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Forum Philosophicum

Volume 16, Issue 2, Autumn 2011

Zbigniew Jan Marczuk
Pages 1-15
DOI: 10.5840/forphil20111621

Dennett’s Account of Mind versus Kim’s Supervenience Argument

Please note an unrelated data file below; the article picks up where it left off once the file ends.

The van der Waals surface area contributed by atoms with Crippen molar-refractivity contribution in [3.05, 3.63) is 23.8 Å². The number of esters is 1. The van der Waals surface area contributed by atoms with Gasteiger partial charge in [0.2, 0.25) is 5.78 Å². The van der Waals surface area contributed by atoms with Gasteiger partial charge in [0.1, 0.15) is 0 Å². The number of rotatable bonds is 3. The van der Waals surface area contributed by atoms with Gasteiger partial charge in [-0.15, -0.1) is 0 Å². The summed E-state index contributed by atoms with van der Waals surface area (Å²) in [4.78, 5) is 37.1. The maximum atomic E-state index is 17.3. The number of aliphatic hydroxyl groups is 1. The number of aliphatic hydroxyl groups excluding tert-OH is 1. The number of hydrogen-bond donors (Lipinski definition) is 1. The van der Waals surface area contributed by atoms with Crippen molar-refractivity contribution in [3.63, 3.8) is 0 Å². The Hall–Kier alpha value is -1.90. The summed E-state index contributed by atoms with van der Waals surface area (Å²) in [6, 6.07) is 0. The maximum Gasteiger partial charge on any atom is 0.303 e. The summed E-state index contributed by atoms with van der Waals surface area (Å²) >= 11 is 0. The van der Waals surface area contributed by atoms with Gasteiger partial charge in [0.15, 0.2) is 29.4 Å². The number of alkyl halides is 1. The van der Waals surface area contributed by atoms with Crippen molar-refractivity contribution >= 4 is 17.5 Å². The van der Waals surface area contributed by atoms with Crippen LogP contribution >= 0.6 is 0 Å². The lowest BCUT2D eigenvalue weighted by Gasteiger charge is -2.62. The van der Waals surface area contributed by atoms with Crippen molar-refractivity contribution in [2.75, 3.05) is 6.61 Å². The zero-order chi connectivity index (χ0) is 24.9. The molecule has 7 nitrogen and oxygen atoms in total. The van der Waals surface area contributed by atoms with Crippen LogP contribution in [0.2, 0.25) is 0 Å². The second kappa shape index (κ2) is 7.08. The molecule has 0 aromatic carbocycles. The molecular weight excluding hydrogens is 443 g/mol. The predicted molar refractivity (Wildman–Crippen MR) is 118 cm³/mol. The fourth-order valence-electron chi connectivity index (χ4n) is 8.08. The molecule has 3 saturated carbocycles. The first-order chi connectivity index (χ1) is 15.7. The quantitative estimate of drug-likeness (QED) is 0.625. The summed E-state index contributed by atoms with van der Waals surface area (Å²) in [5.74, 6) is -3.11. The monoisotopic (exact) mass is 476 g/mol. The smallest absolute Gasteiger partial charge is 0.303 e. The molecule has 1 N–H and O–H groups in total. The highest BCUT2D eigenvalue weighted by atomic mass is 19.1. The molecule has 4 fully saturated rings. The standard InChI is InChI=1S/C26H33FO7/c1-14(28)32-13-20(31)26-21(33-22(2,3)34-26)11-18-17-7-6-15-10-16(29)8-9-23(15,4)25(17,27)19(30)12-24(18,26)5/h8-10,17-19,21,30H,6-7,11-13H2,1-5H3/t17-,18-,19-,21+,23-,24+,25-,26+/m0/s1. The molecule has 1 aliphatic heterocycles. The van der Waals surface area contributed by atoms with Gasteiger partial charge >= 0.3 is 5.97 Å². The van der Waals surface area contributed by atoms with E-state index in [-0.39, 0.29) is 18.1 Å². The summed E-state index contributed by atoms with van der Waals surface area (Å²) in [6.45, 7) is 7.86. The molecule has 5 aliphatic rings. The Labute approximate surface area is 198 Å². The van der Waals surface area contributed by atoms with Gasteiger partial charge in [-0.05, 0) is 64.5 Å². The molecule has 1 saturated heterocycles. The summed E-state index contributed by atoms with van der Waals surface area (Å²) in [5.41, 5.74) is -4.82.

This paper challenges Daniel Dennett’s attempt to reconcile the performance of mind and brain within a physicalist framework with Jaegwon Kim’s argument that a coherent physicalist framework entails the epiphenomenalism of mental events. Dennett offers a materialist explanation of consciousness and argues that his model of mind does not imply reductive physicalism. I argue that Dennett’s explanation of mind clashes with Jaegwon Kim’s mind-body supervenience argument. Kim contends that non-reductive physicalism either voids the causal powers of mental properties, or it violates physicalist framework. I conclude that Dennett’s account of mind does not escape or overcome Kim’s mind/body supervenience problem. If Kim’s argument does not prove Dennett’s explanation of mind to be either a form of reductive materialism, or a logically inconsistent view, it is due to the ambiguity of concepts involved in Dennett’s theory.

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